Everybody knows tax reform was an extremely difficult political exercise. But as hard as it was in 1986, tax reform would be much more difficult now.
First, the tax system had more potential for reform back in 1986. We had the investment tax credit and unseemly individual tax shelters. The repeal of the ITC and implementation of passive loss rules raised large amounts of revenue. This allowed politically popular middle-income deductions and benefits to remain unscathed. There are no similar sources of revenue from base broadening that are readily apparent now.
Another indication of the reduced potential for reform is that although rates are now much lower, the amount of revenue raised is about the same as in 1986.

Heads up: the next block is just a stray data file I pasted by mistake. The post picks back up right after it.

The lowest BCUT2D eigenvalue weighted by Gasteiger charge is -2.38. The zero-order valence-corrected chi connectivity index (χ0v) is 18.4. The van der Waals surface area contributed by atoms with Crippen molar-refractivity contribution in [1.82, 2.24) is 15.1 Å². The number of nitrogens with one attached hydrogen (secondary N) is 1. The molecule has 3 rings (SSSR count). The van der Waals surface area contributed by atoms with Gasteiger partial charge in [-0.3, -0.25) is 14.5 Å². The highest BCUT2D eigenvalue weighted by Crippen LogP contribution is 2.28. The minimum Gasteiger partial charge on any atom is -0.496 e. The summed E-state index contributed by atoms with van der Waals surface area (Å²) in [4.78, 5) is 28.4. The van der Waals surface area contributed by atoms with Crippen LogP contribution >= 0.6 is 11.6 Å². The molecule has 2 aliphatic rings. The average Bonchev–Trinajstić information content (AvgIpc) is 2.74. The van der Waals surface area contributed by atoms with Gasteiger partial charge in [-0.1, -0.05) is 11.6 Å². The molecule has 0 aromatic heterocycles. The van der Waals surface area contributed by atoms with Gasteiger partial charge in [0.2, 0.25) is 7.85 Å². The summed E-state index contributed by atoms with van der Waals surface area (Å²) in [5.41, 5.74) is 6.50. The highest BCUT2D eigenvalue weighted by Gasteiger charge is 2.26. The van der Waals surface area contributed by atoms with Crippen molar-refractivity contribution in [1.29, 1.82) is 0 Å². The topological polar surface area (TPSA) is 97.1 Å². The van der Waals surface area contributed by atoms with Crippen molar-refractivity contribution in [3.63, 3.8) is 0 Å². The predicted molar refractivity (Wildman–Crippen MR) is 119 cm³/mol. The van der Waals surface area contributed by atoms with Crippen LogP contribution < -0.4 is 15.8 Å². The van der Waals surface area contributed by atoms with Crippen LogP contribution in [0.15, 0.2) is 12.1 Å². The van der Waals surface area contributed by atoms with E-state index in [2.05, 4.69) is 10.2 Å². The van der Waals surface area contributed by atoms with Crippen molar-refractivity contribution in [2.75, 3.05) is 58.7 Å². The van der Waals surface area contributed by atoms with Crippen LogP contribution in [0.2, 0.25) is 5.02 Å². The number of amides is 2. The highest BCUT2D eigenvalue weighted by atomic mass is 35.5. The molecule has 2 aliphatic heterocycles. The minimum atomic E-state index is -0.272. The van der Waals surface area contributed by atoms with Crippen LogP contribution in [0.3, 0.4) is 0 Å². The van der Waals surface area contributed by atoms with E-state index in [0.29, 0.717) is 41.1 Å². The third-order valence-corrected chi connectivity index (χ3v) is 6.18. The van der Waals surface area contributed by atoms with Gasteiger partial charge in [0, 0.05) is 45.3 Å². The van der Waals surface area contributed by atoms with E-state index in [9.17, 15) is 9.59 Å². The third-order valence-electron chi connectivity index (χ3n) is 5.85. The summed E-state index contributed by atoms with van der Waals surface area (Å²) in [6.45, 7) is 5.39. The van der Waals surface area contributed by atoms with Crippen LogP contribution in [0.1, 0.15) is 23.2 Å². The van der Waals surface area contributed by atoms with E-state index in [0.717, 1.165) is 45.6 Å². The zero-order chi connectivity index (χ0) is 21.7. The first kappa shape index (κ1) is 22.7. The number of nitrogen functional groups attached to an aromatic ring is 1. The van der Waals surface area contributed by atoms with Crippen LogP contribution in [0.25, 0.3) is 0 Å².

Second, TRA 1986 redistributed the tax burden from individuals to corporations, including significant increases in taxes on foreign-source income. Pressure to address issues of international competitiveness will make this type of politically popular shift in the tax burden practically impossible.
Third, TRA 1986 was revenue neutral, while tax reform in the 113th Congress could require more revenue.
Fourth, the partisan divide was not as large then as it is now. Democrats and Republicans worked together on reform in 1982 and 1984. House Democrats and the Reagan White House had a working relationship. Nothing like that exists today.